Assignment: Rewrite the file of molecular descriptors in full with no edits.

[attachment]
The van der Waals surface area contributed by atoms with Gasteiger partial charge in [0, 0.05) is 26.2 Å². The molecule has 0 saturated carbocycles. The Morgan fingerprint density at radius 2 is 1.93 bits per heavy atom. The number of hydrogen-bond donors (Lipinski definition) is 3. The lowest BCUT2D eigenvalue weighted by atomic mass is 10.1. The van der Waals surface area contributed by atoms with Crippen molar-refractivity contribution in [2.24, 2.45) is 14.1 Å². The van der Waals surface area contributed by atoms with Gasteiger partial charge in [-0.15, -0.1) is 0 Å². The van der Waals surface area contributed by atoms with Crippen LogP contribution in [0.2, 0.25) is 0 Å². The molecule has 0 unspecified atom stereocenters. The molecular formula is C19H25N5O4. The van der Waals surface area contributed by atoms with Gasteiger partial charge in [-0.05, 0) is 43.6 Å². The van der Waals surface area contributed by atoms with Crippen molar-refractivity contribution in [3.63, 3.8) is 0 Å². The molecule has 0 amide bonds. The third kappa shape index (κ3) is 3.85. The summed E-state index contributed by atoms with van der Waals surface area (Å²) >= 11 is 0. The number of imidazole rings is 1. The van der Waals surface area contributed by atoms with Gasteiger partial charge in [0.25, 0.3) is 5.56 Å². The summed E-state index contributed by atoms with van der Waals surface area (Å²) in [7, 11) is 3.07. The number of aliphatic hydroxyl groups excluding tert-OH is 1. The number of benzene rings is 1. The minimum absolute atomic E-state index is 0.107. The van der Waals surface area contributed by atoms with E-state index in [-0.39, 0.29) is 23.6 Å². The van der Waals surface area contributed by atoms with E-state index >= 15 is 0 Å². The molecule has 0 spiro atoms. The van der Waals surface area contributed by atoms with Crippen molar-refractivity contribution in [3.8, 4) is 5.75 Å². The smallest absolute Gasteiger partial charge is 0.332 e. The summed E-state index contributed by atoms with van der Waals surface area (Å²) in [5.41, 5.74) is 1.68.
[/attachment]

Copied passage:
The van der Waals surface area contributed by atoms with Gasteiger partial charge in [0, 0.05) is 26.2 Å². The molecule has 0 saturated carbocycles. The Morgan fingerprint density at radius 2 is 1.93 bits per heavy atom. The number of hydrogen-bond donors (Lipinski definition) is 3. The lowest BCUT2D eigenvalue weighted by atomic mass is 10.1. The van der Waals surface area contributed by atoms with Crippen molar-refractivity contribution in [2.24, 2.45) is 14.1 Å². The van der Waals surface area contributed by atoms with Gasteiger partial charge in [-0.15, -0.1) is 0 Å². The van der Waals surface area contributed by atoms with Crippen LogP contribution in [0.2, 0.25) is 0 Å². The molecule has 0 unspecified atom stereocenters. The molecular formula is C19H25N5O4. The van der Waals surface area contributed by atoms with Gasteiger partial charge in [-0.05, 0) is 43.6 Å². The van der Waals surface area contributed by atoms with Crippen molar-refractivity contribution in [3.63, 3.8) is 0 Å². The molecule has 0 amide bonds. The third kappa shape index (κ3) is 3.85. The summed E-state index contributed by atoms with van der Waals surface area (Å²) >= 11 is 0. The number of imidazole rings is 1. The van der Waals surface area contributed by atoms with Gasteiger partial charge in [0.25, 0.3) is 5.56 Å². The summed E-state index contributed by atoms with van der Waals surface area (Å²) in [7, 11) is 3.07. The number of aliphatic hydroxyl groups excluding tert-OH is 1. The number of benzene rings is 1. The minimum absolute atomic E-state index is 0.107. The van der Waals surface area contributed by atoms with E-state index in [-0.39, 0.29) is 23.6 Å². The van der Waals surface area contributed by atoms with E-state index >= 15 is 0 Å². The molecule has 0 spiro atoms. The van der Waals surface area contributed by atoms with Crippen molar-refractivity contribution in [3.8, 4) is 5.75 Å². The smallest absolute Gasteiger partial charge is 0.332 e. The summed E-state index contributed by atoms with van der Waals surface area (Å²) in [5.41, 5.74) is 1.68.